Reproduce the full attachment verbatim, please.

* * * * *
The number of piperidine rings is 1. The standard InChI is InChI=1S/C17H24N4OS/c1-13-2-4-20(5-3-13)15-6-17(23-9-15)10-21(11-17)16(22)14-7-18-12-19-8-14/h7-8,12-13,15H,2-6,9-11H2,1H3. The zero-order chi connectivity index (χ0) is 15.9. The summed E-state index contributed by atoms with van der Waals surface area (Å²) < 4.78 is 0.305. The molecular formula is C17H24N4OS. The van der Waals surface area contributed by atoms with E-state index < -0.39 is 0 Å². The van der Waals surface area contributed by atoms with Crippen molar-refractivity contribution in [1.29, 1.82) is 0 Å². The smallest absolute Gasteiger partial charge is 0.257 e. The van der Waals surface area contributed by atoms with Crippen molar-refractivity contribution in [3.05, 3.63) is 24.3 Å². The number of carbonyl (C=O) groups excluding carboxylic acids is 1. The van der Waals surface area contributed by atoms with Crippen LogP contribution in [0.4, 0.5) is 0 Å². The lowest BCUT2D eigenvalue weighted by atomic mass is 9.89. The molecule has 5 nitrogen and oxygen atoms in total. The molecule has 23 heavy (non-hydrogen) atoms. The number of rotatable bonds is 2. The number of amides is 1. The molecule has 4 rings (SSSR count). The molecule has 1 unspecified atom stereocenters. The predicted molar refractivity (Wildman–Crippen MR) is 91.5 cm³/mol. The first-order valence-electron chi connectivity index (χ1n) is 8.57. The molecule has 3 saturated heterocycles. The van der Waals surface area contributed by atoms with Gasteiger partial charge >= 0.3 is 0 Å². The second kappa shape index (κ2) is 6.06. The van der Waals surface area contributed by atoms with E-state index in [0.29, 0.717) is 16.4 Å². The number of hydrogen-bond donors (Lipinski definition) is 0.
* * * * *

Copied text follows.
The number of piperidine rings is 1. The standard InChI is InChI=1S/C17H24N4OS/c1-13-2-4-20(5-3-13)15-6-17(23-9-15)10-21(11-17)16(22)14-7-18-12-19-8-14/h7-8,12-13,15H,2-6,9-11H2,1H3. The zero-order chi connectivity index (χ0) is 15.9. The summed E-state index contributed by atoms with van der Waals surface area (Å²) < 4.78 is 0.305. The molecular formula is C17H24N4OS. The van der Waals surface area contributed by atoms with E-state index < -0.39 is 0 Å². The van der Waals surface area contributed by atoms with Crippen molar-refractivity contribution in [1.29, 1.82) is 0 Å². The smallest absolute Gasteiger partial charge is 0.257 e. The van der Waals surface area contributed by atoms with Crippen molar-refractivity contribution in [3.05, 3.63) is 24.3 Å². The number of carbonyl (C=O) groups excluding carboxylic acids is 1. The van der Waals surface area contributed by atoms with Crippen LogP contribution in [0.4, 0.5) is 0 Å². The lowest BCUT2D eigenvalue weighted by atomic mass is 9.89. The molecule has 5 nitrogen and oxygen atoms in total. The molecule has 23 heavy (non-hydrogen) atoms. The number of rotatable bonds is 2. The number of amides is 1. The molecule has 4 rings (SSSR count). The molecule has 1 unspecified atom stereocenters. The predicted molar refractivity (Wildman–Crippen MR) is 91.5 cm³/mol. The first-order valence-electron chi connectivity index (χ1n) is 8.57. The molecule has 3 saturated heterocycles. The van der Waals surface area contributed by atoms with Gasteiger partial charge >= 0.3 is 0 Å². The second kappa shape index (κ2) is 6.06. The van der Waals surface area contributed by atoms with E-state index in [0.29, 0.717) is 16.4 Å². The number of hydrogen-bond donors (Lipinski definition) is 0.